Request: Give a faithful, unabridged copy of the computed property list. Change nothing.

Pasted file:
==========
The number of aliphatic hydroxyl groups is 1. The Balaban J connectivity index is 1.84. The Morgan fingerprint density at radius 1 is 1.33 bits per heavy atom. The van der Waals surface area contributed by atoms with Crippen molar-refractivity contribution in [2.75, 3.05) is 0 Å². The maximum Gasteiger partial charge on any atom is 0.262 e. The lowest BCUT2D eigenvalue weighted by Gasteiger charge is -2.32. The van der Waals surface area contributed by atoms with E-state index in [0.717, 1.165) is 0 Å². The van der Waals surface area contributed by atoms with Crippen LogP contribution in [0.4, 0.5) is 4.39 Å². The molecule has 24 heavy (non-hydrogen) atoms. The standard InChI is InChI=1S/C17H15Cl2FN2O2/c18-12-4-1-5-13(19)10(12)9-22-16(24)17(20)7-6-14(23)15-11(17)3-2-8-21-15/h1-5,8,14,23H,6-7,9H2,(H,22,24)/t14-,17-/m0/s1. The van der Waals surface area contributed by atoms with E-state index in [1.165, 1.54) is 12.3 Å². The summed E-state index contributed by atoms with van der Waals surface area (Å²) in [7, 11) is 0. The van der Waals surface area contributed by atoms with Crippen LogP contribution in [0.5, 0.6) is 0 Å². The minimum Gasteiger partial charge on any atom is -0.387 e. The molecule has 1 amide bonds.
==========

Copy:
The number of aliphatic hydroxyl groups is 1. The Balaban J connectivity index is 1.84. The Morgan fingerprint density at radius 1 is 1.33 bits per heavy atom. The van der Waals surface area contributed by atoms with Crippen molar-refractivity contribution in [2.75, 3.05) is 0 Å². The maximum Gasteiger partial charge on any atom is 0.262 e. The lowest BCUT2D eigenvalue weighted by Gasteiger charge is -2.32. The van der Waals surface area contributed by atoms with E-state index in [0.717, 1.165) is 0 Å². The van der Waals surface area contributed by atoms with Crippen LogP contribution in [0.4, 0.5) is 4.39 Å². The molecule has 24 heavy (non-hydrogen) atoms. The standard InChI is InChI=1S/C17H15Cl2FN2O2/c18-12-4-1-5-13(19)10(12)9-22-16(24)17(20)7-6-14(23)15-11(17)3-2-8-21-15/h1-5,8,14,23H,6-7,9H2,(H,22,24)/t14-,17-/m0/s1. The van der Waals surface area contributed by atoms with E-state index in [1.165, 1.54) is 12.3 Å². The summed E-state index contributed by atoms with van der Waals surface area (Å²) in [7, 11) is 0. The van der Waals surface area contributed by atoms with Crippen LogP contribution in [0.5, 0.6) is 0 Å². The minimum Gasteiger partial charge on any atom is -0.387 e. The molecule has 1 amide bonds.